Sunday, March 24, 2013


An angel of a production.

Sought out because it was directed by my director love, John Tiffany.

And I'd forgotten altogether that it was written by my writer love, Enda Walsh.

(Based on a movie so let's not give them all of the credit. But still.)

There were many good things about the show.

The set. A chocolate box of a pub set squished inbetween the theatre walls with a strategically placed behind the bar mirror so you didn't suffer nearly as much as you might've if you were sat loftily above it all in the cheap(er) seats.

The opening. For it began before the show started with the musicians and likely actors too having a fine ol' time serenading each other in the oak-panelled chocolate box.

The story. Chocolate box charming but with a proper arthouse film ending.

The music. Magic. (Though the sound levels were variable at some points but I was seeing a preview for about a third of a regular West End show ticket price so I expect this will be sorted. And this is really nit-picky anyway.)

The acting. A measure of their success is that the little Eastern European vested drummer is the NTS' darling, one-time star of Black Watch and subsequently, various other triumphs (such as Zinnie's miserable oh whatever it was - the dystopic future civil warring bleak nothing nice will ever happen again only death play. The Wheel.). Totally didn't recognise him.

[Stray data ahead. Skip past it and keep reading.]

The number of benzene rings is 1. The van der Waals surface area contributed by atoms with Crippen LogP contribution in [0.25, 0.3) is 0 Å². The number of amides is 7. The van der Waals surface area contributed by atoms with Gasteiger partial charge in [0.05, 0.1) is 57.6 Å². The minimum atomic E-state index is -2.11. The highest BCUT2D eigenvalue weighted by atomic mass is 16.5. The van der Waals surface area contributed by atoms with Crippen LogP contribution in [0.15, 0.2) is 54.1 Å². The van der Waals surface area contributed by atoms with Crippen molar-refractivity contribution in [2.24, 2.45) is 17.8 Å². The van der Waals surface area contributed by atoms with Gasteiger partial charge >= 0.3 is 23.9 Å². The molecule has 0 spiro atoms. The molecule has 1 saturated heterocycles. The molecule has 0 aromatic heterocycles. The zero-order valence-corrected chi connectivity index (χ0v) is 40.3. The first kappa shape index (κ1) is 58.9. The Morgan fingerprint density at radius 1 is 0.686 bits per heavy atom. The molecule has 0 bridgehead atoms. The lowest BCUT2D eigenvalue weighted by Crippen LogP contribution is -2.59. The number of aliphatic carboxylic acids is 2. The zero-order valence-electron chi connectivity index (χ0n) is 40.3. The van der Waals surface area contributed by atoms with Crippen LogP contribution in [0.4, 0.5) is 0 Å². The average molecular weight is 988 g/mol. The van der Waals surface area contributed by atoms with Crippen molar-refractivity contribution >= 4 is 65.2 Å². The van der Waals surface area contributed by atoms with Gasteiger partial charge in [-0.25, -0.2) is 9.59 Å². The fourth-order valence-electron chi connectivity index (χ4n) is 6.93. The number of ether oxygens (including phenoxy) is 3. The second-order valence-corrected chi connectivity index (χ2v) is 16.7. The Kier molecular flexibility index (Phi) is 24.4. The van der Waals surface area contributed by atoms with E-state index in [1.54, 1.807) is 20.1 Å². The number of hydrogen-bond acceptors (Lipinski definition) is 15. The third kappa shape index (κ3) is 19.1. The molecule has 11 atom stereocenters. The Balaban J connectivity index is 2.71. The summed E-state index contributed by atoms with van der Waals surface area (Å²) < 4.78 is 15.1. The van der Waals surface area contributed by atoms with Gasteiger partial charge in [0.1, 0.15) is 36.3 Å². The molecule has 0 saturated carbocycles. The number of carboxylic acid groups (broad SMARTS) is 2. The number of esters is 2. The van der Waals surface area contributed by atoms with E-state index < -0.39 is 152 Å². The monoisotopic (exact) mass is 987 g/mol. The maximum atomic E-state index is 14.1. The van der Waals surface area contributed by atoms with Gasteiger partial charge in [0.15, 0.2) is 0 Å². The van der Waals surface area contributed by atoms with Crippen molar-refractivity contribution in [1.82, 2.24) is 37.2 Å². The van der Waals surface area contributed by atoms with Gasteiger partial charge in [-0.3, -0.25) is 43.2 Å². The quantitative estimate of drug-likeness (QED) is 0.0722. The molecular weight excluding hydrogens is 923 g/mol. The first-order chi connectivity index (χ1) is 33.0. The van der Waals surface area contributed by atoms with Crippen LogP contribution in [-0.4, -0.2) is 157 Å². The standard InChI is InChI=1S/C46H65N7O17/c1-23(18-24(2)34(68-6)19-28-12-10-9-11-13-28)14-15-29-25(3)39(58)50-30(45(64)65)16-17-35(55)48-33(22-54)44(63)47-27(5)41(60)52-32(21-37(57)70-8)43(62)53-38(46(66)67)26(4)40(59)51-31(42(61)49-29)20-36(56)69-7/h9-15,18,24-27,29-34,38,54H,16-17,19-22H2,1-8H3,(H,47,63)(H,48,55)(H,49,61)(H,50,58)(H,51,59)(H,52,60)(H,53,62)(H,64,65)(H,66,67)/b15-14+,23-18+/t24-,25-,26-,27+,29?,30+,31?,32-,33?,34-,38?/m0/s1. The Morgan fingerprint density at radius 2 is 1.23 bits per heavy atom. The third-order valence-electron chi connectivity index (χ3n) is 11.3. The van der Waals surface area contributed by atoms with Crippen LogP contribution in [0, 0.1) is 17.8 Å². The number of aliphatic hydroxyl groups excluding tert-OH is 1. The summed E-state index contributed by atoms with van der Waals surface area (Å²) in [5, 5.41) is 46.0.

The interval. They set up handrails and served drinks on the stage. ON THE STAGE. If I hadn't been in the angel's share of the theatre, I'd've hastened myself down to buy something anything just to stand on a real West End stage. But I feared I'd not make it down in time and would end up locked out.

The dialogue. Punchy, spare, unpredictable, evocative as the smell of baking bread.

The choreography. How I coveted John Tiffany's (or John Tiffany's choreographer's) eye for little subtle Black Watch letter-reading-stylee choreography to just nicely punctuate a lyric. 

The charming little Phoenix Theatre. Handily placed for a pre-theatre visit to Foyles.

The how much they meant it. (Or appeared to.) The main girl appeared to cry during the curtain call.  Which was something of a standing ovation.

And the story the story the story. Telling you anything about it at all would spoil the surprise. But suffice to say this sentimental fool spent big portions of the first and the second half gulping back her tears because it was Just So Beautifully put together.

I would like to fold this show up and store it in a music(al chocolate) box and take it out whenever I'm feeling that life isn't very fair. As it's the perfect reminder that life often isn't very fair but most of the time, it's still pretty special.


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